How to Introducing a New Cat to your residence Dog, puppy

Cats and dogs can live peaceably, but it does take lots of patience and time on your part. It helps to have a dog that is well mannered and knows some commands like sit, down, stay and leave it. Without this, you may be putting your new cat and dog into a possibly dangerous situation.

Successful introductions have a lot to do with each animal’s previous experiences with other animals, and how their owners introduce them. Before choosing an animal, try to find out the animal’s background and if the animal has been around other animals.

First impressions between cats and dogs are as important as they are between people. Making sure there are as few problems as possible is an important guide to helping these animals form a lifelong friendship or maybe just tolerate each other.

Keep a positive attitude, try not to act stressed as the dog or cat will pick up on your vibes. In other words, if you are nervous your animals will be nervous too. This will certainly affect how they view the other animal and you may be sabotaging your efforts for a successful relationship.

Bringing the new pet home.

Begin by keeping the new animal in a separate room for several days. Make sure they are kept comfortable with food, water, bedding, and a litter box for cats. The resident pet(s) should have free roam of the rest of the house. Allow them to sniff and growl under the door. This will help them accept the presence of another animal. If you wish, you can let the new animal out for short periods of time. You should supervise the pet when he is out exploring and your resident pets should be confined in the new pet’s room or another area of the house. It is helpful to “switch places” so they can get used to each other’s scent.

Keep the resident pet’s schedule as normal as possible. Feed both pets on opposite sides of the door. Make sure to start at a distance where both pets are eating and gradually move the dishes closer. This will help associate positive things with each pet.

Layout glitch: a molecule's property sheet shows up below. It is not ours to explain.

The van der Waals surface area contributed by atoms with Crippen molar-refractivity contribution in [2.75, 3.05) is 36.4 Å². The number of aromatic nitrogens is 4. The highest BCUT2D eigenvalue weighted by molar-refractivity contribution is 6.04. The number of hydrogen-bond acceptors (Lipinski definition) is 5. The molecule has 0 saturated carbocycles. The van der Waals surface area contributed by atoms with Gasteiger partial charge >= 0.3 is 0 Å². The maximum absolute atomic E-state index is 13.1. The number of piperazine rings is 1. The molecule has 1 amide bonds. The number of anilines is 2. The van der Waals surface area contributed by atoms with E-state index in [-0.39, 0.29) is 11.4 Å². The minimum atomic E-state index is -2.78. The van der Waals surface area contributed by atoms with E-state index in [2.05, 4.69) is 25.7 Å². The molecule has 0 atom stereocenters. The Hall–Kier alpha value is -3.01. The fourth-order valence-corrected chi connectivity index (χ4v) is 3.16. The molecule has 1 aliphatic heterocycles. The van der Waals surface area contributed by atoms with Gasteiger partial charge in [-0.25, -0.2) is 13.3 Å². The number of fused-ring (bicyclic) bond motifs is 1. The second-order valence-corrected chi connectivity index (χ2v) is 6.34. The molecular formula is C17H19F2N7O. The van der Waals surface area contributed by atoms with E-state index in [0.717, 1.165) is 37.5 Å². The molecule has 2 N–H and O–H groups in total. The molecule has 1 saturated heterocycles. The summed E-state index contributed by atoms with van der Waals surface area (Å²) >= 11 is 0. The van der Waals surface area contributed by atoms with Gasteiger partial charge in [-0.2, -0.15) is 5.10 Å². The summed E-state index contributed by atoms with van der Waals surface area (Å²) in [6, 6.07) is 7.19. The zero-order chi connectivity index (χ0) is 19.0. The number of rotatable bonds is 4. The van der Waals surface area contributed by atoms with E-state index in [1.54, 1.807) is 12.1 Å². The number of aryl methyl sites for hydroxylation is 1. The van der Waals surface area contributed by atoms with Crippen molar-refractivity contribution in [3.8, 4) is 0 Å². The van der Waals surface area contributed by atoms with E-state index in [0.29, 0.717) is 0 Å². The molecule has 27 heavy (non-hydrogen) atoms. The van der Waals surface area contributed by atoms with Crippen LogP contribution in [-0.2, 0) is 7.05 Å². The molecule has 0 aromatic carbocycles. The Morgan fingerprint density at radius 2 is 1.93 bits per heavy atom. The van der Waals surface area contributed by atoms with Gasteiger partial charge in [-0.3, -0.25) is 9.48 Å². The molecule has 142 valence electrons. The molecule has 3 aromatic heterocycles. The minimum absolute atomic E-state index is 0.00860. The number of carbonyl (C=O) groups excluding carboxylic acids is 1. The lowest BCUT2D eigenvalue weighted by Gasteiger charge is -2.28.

Swap blankets for the new and resident pet. This is another way to accustom both animals to each other’s scent. You may want to put the blanket under the other’s food dish to associate the scent with positive events (eating).

Practice obedience command with all dogs. It is very important that the dog(s) understands basic commands and will respond to you.

Scent Tour:

The first way animals meet is through scent. After your pet new pet has spent time away from the resident pets to acclimate to the house allow the new pet to tour the area without the presence of the resident pets. This will allow the new pet to “meet” the resident pets with a face to face greeting.


Face to face introductions:

Once the grumbling has lessened, allow the animals to see each other through a slightly opened door. You can also use a baby-gate to facilitate a first greeting. This allows each animal to get to know each other with out being able to harm each other. Do this exercise for several days until you feel comfortable enough to introduce them face to face.

When you can be home all day and are feeling relaxed, let the new animal out. Keep all dogs on a loose leash. Do NOT force the animals to be together!

When first introducing the pets, keep the dog in a down stay and reward the dog for appropriate behavior (following the command). It may be a good idea to offer the dog a “treat shower” or lots of goodies in a row for sitting still. Keep the dog on the opposite side of the room. Have a friend or family member sit down close to the cat and offer her special treats or catnip. Do not restrain the cat. Keep visits short and repeat this step several times.


Next allow the cat to explore the dog on her own. Keep the dog in a down stay and reward him for good behavior (maintaining the stay). During the introduction process it may be necessary to keep a leash on the dog at all times when the cat is around. Make sure the cat has an escape route. Do NOT leave the pets alone together unless you are sure the cat will be safe. It will also help to provide cats with an opportunity to get up above the dogs in order to not feel threatened. A perch or cat tree can provide a vertical location for cats to observe a dog’s behavior from a distance.


Reward the dog for good behavior around the cat. If you are always punishing the dog when the cat is present, he will start to associate negative things with the cat.


Other helpful tips:


Young kittens and puppies need constant supervision until fully grown. Because they have not developed completely either physically or socially, they are more susceptible to being harmed or even killed by the adult dog or cat.


Dogs like to eat cat food and feces. To discourage this behavior, keep the cat food on a shelf or counter top. You can also schedule feed your cat in a separate room. To keep the dog out of the litter box, make the box area inaccessible to the dog by using a baby gate or prop the door so that only the cat can enter. A high topless cardboard surrounding the box may also work. Whatever you use, make sure the cat can easily access the box.

It is perfectly normal and expected that these animals growl, chase, swat and hiss at each other. This may go on for several days or weeks. Do not punish the animals, but be patient and let them work things out on their own. However, if there is severe fighting and an animal is in danger of being severely injured, separate the animals by making a loud noise or throwing water on them. Do not attempt to handle either pet.

Do not expect your cats and dogs to become best friends over night. Friendships take time to develop.


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